People have different passions for different reasons. It’s the bike they had in high school or college. Or the bike they wanted to have, but couldn’t afford. Or their mom wouldn’t let them have it. Or mom and dad ganged up and said you couldn’t have one. For me, it’s a mixture of what I didn’t have, what I wanted to have, and was too young to have.
I grew up in Libya, and I saw a Norton Commando Fastback in 1969. My first experience of the Commando was that it could beat the police bikes in Tripoli, and they had Triumph 650s.
So, I met the owner. I talked to him all day. He gave me a ride. I was just a kid, and I said to myself, “When I grow up, I’m going to buy a bike just like Salah’s.” And, I did.
Even though I had a love for Commandos, it was a long time before I bought my first one. My first Norton purchase was in the late 1980s. It was a 1975 Roadster with a non-functioning electric starter. I kept it about a year; it was a great deal.
The guy included an exhaust nut spanner. He said, “I was riding on my way to Utah, and my exhaust pipe fell off. It was quite a lot of money for machine work. I’ll throw in this tool – keep it tight. Learn a lesson from me.” I already knew that lesson.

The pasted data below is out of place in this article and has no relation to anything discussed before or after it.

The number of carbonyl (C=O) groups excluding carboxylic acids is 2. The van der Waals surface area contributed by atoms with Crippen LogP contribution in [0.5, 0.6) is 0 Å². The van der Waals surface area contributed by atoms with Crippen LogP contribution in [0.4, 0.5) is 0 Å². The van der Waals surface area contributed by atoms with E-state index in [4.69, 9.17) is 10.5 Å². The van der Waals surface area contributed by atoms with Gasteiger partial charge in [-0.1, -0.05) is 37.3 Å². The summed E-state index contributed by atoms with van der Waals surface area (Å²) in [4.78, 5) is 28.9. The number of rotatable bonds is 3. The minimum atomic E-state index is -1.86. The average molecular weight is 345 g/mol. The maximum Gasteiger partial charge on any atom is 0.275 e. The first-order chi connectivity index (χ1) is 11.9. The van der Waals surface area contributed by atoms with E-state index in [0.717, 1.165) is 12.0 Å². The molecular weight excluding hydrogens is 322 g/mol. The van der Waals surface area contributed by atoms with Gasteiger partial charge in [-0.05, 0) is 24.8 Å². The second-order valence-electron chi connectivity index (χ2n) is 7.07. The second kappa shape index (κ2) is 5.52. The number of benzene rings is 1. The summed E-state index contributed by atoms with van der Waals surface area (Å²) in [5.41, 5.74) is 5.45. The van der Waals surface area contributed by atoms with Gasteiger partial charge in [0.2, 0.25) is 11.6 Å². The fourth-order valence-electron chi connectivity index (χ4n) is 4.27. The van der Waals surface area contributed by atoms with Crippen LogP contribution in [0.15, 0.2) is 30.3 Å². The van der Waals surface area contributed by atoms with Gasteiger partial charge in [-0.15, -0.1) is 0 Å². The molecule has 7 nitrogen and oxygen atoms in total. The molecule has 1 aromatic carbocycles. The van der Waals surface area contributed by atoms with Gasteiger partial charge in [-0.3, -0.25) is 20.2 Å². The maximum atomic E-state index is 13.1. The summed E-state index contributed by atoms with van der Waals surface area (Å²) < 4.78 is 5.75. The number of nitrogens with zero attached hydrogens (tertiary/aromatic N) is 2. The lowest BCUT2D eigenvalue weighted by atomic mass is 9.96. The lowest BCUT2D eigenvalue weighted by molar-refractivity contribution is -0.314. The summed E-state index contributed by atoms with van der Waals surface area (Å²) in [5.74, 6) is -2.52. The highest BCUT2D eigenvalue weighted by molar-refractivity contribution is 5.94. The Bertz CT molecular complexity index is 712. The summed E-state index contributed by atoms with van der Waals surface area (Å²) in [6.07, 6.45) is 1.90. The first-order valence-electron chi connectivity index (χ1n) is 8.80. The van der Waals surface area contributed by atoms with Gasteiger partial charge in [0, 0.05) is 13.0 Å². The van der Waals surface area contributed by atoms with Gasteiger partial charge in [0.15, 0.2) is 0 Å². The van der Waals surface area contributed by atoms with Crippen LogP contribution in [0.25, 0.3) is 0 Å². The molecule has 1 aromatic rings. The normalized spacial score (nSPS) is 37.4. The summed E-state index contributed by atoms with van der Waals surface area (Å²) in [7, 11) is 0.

Later, I was at a swap meet, minding my own business. I was just hanging out, and I saw this bike. Like a bear spying the honey pot, I went for it – my dream as far as Commandos was a 1970 Fastback.
This bike had an original black California license plate, and was 98-percent unmolested. I was with a friend and asked him if I could borrow some of his money – he had a big wad of money with him and he was in the business. This is way before the Internet, so they were hard to track down, especially a Fastback like this.
I said, “Look, there’s this bike I’ve been looking for. I’ve been looking for it for a couple of years and it’s here.”
He said, “Let me do this. Let me buy this brake, and let me do this for a Triumph. I’ll be there in a second.”
I said, “No! Roger, we have to go now. Somebody might buy it.”
Roger asks, “How much?” I tell him and he says, “That’s way too much money. Don’t pay that.”
Like an addict I said, “We have to go now. We can get that brake plate later.” So, he loaned me the money.
It was in original condition and I was the third owner. I felt like I was the happiest, luckiest person on Earth when I got that bike.